Delineating structures controlling sandstone-hosted base-metal deposits using high-resolution multicomponent seismic and radio-magnetotelluric methods: a case study from Northern Sweden
A. Malehmir, S. Wang, J. Lamminen, B. Brodic, M. Bastani, K. Vaittinen, C. Juhlin and J. Place
Journal name: Geophysical Prospecting
Issue: Vol 63, No 4, July 2015 pp. 774 - 797
Special topic: Hard Rock Seismic Imaging
Info: Article, PDF ( 4.39Mb )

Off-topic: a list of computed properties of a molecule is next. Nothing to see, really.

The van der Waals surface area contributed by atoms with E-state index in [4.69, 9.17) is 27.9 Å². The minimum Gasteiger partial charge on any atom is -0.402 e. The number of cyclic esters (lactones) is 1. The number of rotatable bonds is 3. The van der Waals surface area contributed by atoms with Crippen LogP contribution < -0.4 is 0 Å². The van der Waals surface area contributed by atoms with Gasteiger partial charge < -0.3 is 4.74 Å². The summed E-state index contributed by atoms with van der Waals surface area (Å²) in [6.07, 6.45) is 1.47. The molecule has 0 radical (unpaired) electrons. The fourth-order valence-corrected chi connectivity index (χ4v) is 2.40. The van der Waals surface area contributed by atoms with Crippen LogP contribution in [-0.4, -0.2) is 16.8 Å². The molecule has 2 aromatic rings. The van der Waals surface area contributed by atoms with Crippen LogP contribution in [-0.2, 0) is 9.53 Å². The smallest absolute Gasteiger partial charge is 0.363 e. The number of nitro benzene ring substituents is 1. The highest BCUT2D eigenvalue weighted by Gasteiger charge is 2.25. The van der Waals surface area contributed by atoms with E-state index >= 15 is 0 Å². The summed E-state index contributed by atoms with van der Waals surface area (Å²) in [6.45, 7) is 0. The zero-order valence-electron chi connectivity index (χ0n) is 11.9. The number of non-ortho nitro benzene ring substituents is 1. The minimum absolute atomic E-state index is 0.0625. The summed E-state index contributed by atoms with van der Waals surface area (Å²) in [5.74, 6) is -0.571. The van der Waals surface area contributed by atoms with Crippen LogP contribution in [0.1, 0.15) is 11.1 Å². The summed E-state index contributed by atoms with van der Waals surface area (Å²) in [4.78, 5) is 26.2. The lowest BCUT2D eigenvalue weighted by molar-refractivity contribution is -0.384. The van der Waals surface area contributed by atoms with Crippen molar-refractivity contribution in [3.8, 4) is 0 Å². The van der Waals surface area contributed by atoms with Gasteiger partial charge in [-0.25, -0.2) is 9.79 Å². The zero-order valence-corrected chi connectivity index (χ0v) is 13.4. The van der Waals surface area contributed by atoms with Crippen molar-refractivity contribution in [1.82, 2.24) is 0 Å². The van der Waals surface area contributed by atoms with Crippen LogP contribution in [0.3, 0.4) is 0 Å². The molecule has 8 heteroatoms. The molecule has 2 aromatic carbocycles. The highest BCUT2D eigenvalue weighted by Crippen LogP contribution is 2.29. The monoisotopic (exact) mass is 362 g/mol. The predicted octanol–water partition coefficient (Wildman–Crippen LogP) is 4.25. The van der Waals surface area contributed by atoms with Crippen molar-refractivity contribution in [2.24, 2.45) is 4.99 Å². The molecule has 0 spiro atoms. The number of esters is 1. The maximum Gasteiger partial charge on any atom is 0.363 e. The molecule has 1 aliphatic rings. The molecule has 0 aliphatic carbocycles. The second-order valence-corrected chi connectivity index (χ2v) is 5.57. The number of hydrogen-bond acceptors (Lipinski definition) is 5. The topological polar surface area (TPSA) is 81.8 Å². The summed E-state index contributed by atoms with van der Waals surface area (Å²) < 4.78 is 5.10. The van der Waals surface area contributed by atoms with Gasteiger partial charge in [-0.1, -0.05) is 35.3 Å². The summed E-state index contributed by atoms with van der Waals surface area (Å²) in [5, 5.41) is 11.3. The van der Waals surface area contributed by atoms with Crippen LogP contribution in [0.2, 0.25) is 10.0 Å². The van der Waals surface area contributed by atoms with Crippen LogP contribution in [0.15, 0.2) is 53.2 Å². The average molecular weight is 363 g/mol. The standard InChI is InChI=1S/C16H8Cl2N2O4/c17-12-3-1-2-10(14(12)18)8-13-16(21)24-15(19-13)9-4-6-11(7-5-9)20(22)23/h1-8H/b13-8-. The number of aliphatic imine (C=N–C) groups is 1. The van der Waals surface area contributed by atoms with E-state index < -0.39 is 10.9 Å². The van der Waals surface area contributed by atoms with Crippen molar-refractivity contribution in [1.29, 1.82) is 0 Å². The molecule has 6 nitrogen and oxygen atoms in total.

Over the past few decades seismic methods have increasingly been used for the exploration of mineral, geothermal, and groundwater resources. Nevertheless, there have only been a few cases demonstrating the advantages of multicomponent seismic data for these purposes. To illustrate some of the benefits of three-component data, a test seismic survey, using 60 digital three-component sensors spaced between 2 m and 4 m and assembled in a 160 m-long prototype landstreamer, was carried out over shallow basement structures underlying mineralized horizons and over a magnetic lineament of unknown origin. Two different types of seismic sources, i.e., explosives and a sledgehammer, were used to survey an approximately 4 km-long seismic profile. Radio-magnetotelluric measurements were also carried out to provide constraints on the interpretation of the seismic data over a portion of the profile where explosive sources were used. Good quality seismic data were recorded on all three components, particularly when explosives were used as the seismic source. The vertical component data from the explosive sources image the top of the crystalline basement and its undulated/faulted surface at a depth of about 50 m–60 m. Supported by the radiomagnetotelluric results, however, shallower reflections are observed in the horizontal component data, one of them steeply dipping and associated with the magnetic lineament. The vertical component sledgehammer data also clearly image the crystalline basement and its undulations, but significant shear-wave signals are not present on the horizontal components. This study demonstrates that multicomponent seismic data can particularly be useful for providing information on shallow structures and in aiding mineral exploration where structural control on the mineralization is expected.